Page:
Take this last mention – ‘25 Wedding Desserts That Are Far More Exciting Than Cake’. Assuming Oreo is one of the ingredients for these delicious feasts, I could publish on the blog of my official site one recipe a week using my cookies, as a cheaper/more convenient alternative to other popular desserts. This will bring me traffic and it’s an idea I’ve gotten from my competitors.
3. Manage Your Online Reputation
Feedback doesn’t always come in the form of long, meaningful conversations – but now it’s very easy to obtain.
Suppose, for instance, that my business is M&M. Yes, the ones that ‘Melt in Your Mouth, Not in Your Hand’. Those M&M’s.
Apparently Forbes finds it that I’m not really ahead of my main competitors.
Engaging in Social Media comments is compulsory when you want to remain in the spotlight. After reading an article from a respectable source, I can investigate the social media engagement causes for my competitors, and see which of their strategies is working best and why. Being mentioned by such a high authority source is, however, important for leveraging my image. While Forbes doesn’t usually link to their subjects, I can always engage in comments and show that I’m active and supportive of my customers.
Reputation is a tricky thing – one day you’re the good practice example of your niche and everyone around is taking notes. The next day people won’t even remember who you are.
The bad publicity is good publicity philosophy works only to a point from where damage control must take over.
Setting a mention alert on your brand prevents expanding a negative image. It gives you the opportunity to answer promptly – which should at least show that you care.
You must be aware that your brand is researched daily in your industry, from customers to investors before you’re contacted for any business proposal. And since everybody does research, so should you. Internet slander is a dangerous thing and virtually nobody is protected from it – the least you can do is constantly manage your reputation online.
There’s nothing selfish in managing your image. Perhaps the greatest professional achievement after spending years of constant work, sleep deprivation and enough coffee to feed a nuclear reactor is knowing you’re a first-class professional.
If, for instance, you occasionally write guest posts, you may be interested which pages of your content rank higher in searches, generate engagement and buzz. This helps you capitalize on your content strategy as well as your reputation.
Needless to say, you’re the constant ambassador of your brand, whether you like it or not. Endorsement can go both ways, especially if one of the parties is going through an image crisis.
4. “Fish” for New Marketing Techniques
So, we’re all interested in generating more organic traffic. Monitoring a particular marketing strategy will keep me updated about its mentions on the web, providing with all kinds of professional experiences. Gathering information on the matter is a crucial step in deciding how you can best apply a specific strategy to increase efficiency.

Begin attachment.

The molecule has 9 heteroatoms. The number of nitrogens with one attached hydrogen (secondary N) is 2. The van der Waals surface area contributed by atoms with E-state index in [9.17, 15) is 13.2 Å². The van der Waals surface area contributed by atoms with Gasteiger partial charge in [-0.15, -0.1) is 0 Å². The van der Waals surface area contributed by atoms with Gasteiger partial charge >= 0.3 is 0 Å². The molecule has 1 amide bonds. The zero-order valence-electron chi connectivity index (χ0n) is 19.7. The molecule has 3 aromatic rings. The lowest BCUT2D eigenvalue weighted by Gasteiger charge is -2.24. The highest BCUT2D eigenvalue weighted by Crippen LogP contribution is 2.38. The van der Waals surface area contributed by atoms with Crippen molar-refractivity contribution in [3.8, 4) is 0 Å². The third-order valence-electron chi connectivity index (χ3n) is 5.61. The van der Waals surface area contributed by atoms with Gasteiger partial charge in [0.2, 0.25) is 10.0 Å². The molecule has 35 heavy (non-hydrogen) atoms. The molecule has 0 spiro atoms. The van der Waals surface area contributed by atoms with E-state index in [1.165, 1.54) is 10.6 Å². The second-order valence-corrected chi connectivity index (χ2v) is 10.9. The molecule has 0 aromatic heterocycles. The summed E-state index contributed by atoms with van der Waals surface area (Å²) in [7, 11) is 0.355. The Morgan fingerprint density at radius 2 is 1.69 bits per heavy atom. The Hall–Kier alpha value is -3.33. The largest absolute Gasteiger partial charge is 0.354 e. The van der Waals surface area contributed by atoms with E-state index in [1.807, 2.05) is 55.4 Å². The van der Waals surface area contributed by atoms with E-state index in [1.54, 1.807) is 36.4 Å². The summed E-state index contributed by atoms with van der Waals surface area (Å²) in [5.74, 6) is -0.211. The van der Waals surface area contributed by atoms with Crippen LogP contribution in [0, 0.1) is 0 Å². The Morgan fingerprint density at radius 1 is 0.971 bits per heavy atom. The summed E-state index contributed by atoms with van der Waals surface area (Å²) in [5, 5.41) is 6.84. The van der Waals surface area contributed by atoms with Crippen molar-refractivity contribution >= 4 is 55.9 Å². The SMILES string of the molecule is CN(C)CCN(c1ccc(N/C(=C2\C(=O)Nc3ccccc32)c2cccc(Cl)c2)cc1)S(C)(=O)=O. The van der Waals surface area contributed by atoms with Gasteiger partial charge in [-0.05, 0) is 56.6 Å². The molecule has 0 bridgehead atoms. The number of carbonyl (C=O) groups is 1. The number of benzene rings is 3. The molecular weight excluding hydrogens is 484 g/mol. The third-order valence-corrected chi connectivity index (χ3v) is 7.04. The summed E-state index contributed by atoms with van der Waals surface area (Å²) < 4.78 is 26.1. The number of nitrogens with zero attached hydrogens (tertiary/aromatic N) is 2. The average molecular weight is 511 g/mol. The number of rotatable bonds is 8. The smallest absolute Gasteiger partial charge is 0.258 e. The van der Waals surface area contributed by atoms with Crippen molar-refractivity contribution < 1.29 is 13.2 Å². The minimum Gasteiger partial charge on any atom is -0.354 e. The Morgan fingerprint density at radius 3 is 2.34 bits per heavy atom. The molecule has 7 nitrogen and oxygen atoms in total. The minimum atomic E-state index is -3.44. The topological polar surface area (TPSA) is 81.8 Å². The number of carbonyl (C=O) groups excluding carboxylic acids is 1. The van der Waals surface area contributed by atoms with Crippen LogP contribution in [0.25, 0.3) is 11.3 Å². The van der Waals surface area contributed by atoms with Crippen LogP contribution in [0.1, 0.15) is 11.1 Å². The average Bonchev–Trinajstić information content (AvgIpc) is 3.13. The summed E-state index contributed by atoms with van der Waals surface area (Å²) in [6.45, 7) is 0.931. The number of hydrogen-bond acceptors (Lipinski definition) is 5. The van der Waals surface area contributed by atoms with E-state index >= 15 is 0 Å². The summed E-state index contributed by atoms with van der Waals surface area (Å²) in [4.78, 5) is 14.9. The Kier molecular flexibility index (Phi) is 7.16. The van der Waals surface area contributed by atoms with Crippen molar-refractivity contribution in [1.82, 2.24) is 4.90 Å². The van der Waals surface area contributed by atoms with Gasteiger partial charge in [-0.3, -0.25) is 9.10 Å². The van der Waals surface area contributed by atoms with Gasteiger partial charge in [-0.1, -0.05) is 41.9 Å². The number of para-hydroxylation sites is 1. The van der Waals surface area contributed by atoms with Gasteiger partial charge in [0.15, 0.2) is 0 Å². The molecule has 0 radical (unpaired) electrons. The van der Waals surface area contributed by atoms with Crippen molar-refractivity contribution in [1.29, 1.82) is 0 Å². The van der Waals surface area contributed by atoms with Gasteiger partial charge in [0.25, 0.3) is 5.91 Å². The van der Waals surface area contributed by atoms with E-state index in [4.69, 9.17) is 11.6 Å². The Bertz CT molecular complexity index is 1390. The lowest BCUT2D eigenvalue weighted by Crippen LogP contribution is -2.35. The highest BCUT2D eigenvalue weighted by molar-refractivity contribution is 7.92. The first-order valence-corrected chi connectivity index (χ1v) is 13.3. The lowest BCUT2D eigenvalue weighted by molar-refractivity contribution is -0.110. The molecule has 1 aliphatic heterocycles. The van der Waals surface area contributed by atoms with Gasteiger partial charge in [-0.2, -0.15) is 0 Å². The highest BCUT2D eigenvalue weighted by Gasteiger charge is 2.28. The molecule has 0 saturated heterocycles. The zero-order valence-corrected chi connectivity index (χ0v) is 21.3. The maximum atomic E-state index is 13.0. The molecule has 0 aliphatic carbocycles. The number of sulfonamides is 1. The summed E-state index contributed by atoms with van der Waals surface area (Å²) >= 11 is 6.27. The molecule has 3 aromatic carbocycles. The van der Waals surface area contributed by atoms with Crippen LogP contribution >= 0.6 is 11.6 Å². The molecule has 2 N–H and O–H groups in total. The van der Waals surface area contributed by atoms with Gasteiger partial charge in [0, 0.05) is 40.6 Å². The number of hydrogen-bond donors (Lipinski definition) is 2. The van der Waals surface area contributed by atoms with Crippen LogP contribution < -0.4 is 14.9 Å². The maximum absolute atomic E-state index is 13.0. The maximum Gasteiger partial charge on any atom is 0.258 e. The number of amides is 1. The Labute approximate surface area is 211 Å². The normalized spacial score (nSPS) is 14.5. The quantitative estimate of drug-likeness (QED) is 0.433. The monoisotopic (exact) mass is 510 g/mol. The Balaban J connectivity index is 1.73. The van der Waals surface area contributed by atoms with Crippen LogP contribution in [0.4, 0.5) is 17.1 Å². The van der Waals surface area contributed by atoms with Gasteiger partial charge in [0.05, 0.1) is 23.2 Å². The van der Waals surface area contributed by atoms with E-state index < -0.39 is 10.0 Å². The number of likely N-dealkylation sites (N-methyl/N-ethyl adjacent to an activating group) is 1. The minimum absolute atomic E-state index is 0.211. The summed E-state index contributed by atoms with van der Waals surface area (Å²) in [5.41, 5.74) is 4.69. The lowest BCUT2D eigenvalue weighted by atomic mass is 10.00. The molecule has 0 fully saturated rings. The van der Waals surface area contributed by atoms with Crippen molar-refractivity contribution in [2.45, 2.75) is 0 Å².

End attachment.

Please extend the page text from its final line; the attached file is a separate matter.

Monitor influential people in your niche. See what they do, how they do it and what keeps people reading their stories. See whenever they mention something related to your expertise and propose collaborations.
Observe more tactics and resources at once and decide which one fits your business better. Sometimes what a good brainstorming lacks in the decision-making process is palpable experience – the inability to relate to or to foresee some effects because you can’t seem to put yourself in the position of a know-it-all. And there’s nothing wrong with that. Knowing when to look around is sometimes more cost-effective and time-efficient than A-B testing your way to success.
Suppose you’re one of the influencers of the digital marketing domain. Or that you want to be one. Either way, you should know where you’re standing. You can do this by monitoring in comparison someone who is already popular and see where they appear. For instance, there have been 41 mentions of the name ‘Scott Abel’ on the web during the last 24 hours.
You’ll say it’s not much, but given the very specific niche the content strategist is in as well as the authority of the sources that mention his name, this sets a good example.
After you’ve seen what influencers in your industry are doing, compare the results with yours and see what there is to improve.
To make the best out of your image, you have to stay tuned into what’s happening offline while closely monitoring your online presence. What BrandMentions suggests is that there are some degrees of involvement: understand what is being said, contribute to what is being said, change it – whenever you feel the need for improvement and never leave accountability out of this branding equation.
Unless you thrive to be part of the trend, you’ll find yourself as yet another voiceless business prone to failure. There’s no other way than to capitalize on your reputation – in case you’re interested in having one in the first place.